Karim Benzema. Again. Not three this time, but one. The one that broke Chelsea’s hearts.

They will not get the credit they deserve for this performance, that is a pity. It will go down as a defeat when on the night Chelsea won; it will go down as a victory by a margin of one, when on 90 minutes Chelsea led by two, which would have been a first for an English team in the Bernabeu.

Chelsea lost in extra time when Benzema scored and they did not. And they lost in the first leg, by giving themselves such an obstacle to climb. Yet the rest of it was theirs. This was a great European performance, which is probably why it hurts so much to be playing no further part.

Yes, Chelsea conceded twice having raced to a 3-0 lead in 75 minutes. Yet Real Madrid are a good side. It was always going to be hard to contain them once the reality of elimination hit home. And that moment of revelation occurred when Timo Werner scored Chelsea’s third of the night. Even at 2-0 down, Madrid seemed to be sleepwalking.
Suddenly, when the aggregate score shifted to 4-3 in Chelsea’s favour, an alarm went off. Wake up, wake up, wake up. And they did.

The goal that sent the game to extra-time was a thing of true beauty. N’Golo Kante’s pass was cut out and Luka Modric played the pass of the night to Rodrygo, hit with the outside of his boot with stunning accuracy. The substitute met it on the volley at the far post to bring Madrid back to life. Even had away goals still counted in UEFA competition the outcome would have been the same. A 3-1 win for the away team in both ties. Who would have imagined it?

And there was always the worry that this was Chelsea done. That the superhuman effort to score three at the Bernabeu – the first English team to do that since Manchester United in a drawn semi-final in 1968 – could not be continued for another 30 minutes. So it proved, even if the deciding goal had a degree of good fortune. It was that great double act that did it – Vinicius Junior provider, Benzema scorer – but the reason the striker had the space was that Antonio Rudiger slipped at a vital time.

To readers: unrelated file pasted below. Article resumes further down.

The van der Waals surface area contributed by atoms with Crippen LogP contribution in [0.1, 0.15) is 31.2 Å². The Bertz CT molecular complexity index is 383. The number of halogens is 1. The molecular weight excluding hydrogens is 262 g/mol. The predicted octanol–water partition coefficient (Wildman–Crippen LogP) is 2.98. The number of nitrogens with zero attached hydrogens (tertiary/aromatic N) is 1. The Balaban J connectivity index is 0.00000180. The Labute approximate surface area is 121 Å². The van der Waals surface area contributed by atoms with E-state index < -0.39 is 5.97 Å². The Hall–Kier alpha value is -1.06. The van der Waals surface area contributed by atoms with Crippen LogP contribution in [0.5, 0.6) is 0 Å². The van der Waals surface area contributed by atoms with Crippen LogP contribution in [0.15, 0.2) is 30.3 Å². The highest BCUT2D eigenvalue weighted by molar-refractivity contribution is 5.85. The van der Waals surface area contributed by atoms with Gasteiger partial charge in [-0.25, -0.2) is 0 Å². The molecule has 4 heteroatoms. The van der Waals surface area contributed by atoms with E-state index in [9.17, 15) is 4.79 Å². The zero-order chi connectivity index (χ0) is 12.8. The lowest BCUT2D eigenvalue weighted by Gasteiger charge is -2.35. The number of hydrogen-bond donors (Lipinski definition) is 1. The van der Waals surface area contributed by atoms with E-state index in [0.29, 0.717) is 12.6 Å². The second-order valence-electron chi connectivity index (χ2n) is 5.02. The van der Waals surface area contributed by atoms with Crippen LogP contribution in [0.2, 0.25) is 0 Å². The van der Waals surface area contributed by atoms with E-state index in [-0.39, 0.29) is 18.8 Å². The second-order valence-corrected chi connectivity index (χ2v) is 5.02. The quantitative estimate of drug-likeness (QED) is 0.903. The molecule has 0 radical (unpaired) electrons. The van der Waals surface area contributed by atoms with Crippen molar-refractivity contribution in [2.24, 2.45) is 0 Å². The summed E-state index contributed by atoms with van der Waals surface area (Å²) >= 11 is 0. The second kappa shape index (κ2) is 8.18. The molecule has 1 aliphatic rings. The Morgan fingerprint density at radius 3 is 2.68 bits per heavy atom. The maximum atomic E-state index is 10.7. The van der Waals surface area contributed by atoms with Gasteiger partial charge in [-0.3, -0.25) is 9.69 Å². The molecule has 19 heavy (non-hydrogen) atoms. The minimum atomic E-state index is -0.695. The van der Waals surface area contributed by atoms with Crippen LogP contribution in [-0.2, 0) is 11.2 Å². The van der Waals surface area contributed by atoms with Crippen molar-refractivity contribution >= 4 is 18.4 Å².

It gave Benzema a free header from Vincius’ cross, and he made no mistake. Rudiger was stranded, and so was Edouard Mendy. And Benzema’s record of a goal a game in 2021-22 continues.

It means Chelsea, the champions, are out, but what a show. Thomas Tuchel claimed the tie was over having lost so comprehensively at home, but that was just a challenge to his players. And they rose to it magnificently.

Prior to kick-off, as often happens at the home of the big European clubs, the fans unfurled a giant banner, high on graphic content and message. This showed a long-haired regal figure – like Lear, or Neptune – contemptuously throwing down a deck of cards on which could be seen the silhouetted image of European Cups and Champions League trophies.

‘Don’t mess with the King,’ read the text, a warning to Chelsea not to get too cocky at the home of mighty Real Madrid, 13 times champions of Europe.

Yet, for 75 minutes, Chelsea did mess. Indeed, they did a little more. They tweaked the King’s nose; gave him a kick in the seat of his pants. Chelsea rocked the Bernabeu by scoring after 15 minutes, then dialled up the tension by taking charge of much of what followed.

Madrid were unsure, even hesitant. When Reece James was booked for pulling back Vinicius after ten minutes, the omens looked bad. Vinicius is arguably Madrid’s greatest forward threat, certainly as the provider, and James had been detailed to keep up with him.